One of the bad things about the user interface is that it fails to employ the full capabilities of the high-color display, which is a pity. Otherwise, the interface itself is almost a copy of that of Siemens SXG75 but with improved menu icons and themes.
One thing that made bad impression to us was that every time you turn on the phone it asked specifically weather you want the telephone functionality turned on or not. It's really bugging because, after all, you don't happen to fly on an airplane every day.
Besides, pressing the red key on the keypad during standby invokes a short menu which allows you to either turn off the phone, to disconnect a GPRS data call if you have one, or to turn on the Airplane mode. So this startup question is rather pointless or at least its presence should be user configurable.
In standby mode of the main display the two soft keys of the keypad correspond to the Inbox and the My Menu which is a set of shortcuts which are user defined. All our efforts to change the functions assigned to these two soft keys were in vain. The four ways of the main navigation key, though, have their own functions which can be customized to the user's preferences. A single press of the central key takes you to the Main menu.
The main menu itself features a 3 x 4 icons grid. When selecting an icon from the grid, it gets zoomed in and animated at the same time. The icons are crafted in a nice way and are far better than the ones used in RAZR V3x.
The submenus are shown in list view. The font used though seemed rather large for the display and the longer filenames in the submenus have to be automatically scrolled. The response of some of the items of the main menu was pretty slow - especially the response of the file manager called 'My Stuff' here, but again, we think it has something to do with the phone being a beta version, so hopefully that should be fixed in the final version.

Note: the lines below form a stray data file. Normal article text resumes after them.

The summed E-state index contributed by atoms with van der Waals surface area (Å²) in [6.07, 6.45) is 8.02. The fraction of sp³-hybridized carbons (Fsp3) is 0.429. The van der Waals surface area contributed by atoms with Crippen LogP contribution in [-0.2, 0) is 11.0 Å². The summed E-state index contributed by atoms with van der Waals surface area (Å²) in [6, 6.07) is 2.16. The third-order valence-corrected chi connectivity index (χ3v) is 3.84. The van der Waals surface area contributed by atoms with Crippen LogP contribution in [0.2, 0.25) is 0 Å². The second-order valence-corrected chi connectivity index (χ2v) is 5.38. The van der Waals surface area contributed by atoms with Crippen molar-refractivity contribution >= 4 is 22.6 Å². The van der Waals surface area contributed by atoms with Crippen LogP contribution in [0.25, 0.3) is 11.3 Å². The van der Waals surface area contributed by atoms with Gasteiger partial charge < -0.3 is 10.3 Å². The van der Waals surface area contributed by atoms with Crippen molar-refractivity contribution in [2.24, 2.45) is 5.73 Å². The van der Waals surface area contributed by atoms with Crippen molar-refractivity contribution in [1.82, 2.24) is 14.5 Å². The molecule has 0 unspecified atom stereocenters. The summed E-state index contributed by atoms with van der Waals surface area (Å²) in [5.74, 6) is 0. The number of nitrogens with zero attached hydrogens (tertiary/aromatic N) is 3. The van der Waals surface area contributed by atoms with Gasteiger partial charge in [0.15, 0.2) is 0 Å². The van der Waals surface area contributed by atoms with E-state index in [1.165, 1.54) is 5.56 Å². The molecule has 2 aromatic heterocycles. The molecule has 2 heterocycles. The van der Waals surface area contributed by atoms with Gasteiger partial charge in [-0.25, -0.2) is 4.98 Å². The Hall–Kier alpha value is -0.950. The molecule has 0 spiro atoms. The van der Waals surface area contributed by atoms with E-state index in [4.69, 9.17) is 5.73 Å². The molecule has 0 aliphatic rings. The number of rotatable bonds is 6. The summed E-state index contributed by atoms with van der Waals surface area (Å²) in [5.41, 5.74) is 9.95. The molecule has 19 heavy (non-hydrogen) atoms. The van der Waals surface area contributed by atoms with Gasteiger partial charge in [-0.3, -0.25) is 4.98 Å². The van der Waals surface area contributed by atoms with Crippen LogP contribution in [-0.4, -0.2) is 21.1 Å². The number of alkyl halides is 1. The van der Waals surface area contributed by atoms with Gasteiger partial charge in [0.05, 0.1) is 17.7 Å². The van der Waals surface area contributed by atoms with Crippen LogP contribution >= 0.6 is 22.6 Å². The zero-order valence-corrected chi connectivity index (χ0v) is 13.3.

There are several preinstalled visual themes which are quite large, by the way. All of them were between 2 and 3 MB in size, but, frankly, changing the theme didn't change much really. The font and the menu icons remained untouched as we went through all of them one by one. The only things that changed were the wallpapers of the main and the secondary display, the menu background and color, the default sounds, and the startup and shutdown screens.
We suppose that the main reason for the theme files being so large is the long startup and shutdown screens which in the case of the Star Wars theme featured a number of actual photos and sounds from the new trilogy. On our screenshots you can only see the Star Wars theme we used the whole time.
Here are some of the preinstalled Star Wars wallpapers.
During the opening and the closing process the phone gives off nice polyphonic sounds which are again theme related, but are also user configurable.
There are several profiles which are user configurable. I must add that the mobile has 6 types of vibration varying in intensity and frequency.